Japanese Flowering Apricot
Prunus mume 'Peggy Clarke'

Family: Rosaceae (ro-ZAY-see-ee) (Info)
Genus: Prunus (PROO-nus) (Info)
Species: mume (MEW-may) (Info)
Cultivar: Peggy Clarke

Category:

Edible Fruits and Nuts

Trees

Height:

15-20 ft. (4.7-6 m)

Spacing:

Unknown - Tell us

Hardiness:

USDA Zone 6a: to -23.3 C (-10 F)

USDA Zone 6b: to -20.5 C (-5 F)

USDA Zone 7a: to -17.7 C (0 F)

USDA Zone 7b: to -14.9 C (5 F)

USDA Zone 8a: to -12.2 C (10 F)

USDA Zone 8b: to -9.4 C (15 F)

USDA Zone 9a: to -6.6 C (20 F)

USDA Zone 9b: to -3.8 C (25 F)

USDA Zone 10a: to -1.1 C (30 F)

USDA Zone 10b: to 1.7 C (35 F)

Sun Exposure:

Full Sun

Danger:

Seed is poisonous if ingested

Bloom Color:

Pink

Rose/Mauve

Bloom Time:

Late Winter/Early Spring

Foliage:

Unknown - Tell us

Other details:

This plant is attractive to bees, butterflies and/or birds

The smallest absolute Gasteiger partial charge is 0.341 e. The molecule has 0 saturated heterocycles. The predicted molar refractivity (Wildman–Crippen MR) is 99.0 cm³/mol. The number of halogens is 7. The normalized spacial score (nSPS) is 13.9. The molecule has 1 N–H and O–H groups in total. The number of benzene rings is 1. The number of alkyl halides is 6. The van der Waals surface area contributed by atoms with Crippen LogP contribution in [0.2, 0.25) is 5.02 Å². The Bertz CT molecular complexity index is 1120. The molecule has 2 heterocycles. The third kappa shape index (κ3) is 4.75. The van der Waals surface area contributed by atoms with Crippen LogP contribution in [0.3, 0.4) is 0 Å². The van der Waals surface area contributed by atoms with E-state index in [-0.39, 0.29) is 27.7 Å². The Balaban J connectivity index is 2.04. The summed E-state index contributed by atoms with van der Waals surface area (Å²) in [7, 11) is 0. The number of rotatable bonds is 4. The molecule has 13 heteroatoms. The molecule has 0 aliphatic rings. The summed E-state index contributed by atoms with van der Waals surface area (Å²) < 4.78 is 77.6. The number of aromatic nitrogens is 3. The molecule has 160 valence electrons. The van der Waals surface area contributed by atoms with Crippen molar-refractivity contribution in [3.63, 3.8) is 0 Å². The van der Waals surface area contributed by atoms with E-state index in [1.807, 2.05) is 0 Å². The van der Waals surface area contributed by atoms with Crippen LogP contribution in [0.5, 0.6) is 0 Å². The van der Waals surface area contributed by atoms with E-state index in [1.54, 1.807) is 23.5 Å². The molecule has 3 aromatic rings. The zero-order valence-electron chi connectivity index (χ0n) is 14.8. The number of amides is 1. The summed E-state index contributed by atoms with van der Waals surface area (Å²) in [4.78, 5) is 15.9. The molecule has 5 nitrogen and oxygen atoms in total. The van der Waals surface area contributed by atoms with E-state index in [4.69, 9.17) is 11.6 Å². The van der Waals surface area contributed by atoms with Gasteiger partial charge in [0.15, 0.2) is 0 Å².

Flowers are fragrant

Average Water Needs; Water regularly; do not overwater

Flowers are good for cutting

Provides winter interest

Soil pH requirements:

Unknown - Tell us

Patent Information:

Unknown - Tell us

Propagation Methods:

Unknown - Tell us

Seed Collecting:

Unknown - Tell us

Regional

This plant has been said to grow in the following regions:

Fresno, California

San Leandro, California

Palm Coast, Florida

Saint Louis, Missouri

Gardeners' Notes:

0
positives
1
neutral
0
negatives
RatingContent
Neutral

On Mar 25, 2007, berrygirl from Braselton, GA (Zone 7b) wrote:

Flower Color: rose-pink
Form: deciduous tree
Hardiness Zone: 7-10
Height: 15-20'
Soil: well-drained soil
Sun: full sun
Uses: culinary (fruits* and flowers),
medicinal, ornamental
"A favorite tree in the National Herb Garden, its small stature, wonderful flowers, and useful fruit make the Japanese apricot a must for almost any garden. It blooms when one least expects in the middle of winter. I have been at the National Arboretum 12 winters and in those years the earliest it bloomed was the week before Christmas and the latest was the last week in February. The flowers are damaged if temperatures drop into the teens; this has happened twice in the last 12 years.

There are several cultivars of Prunus mume, ranging fr... read more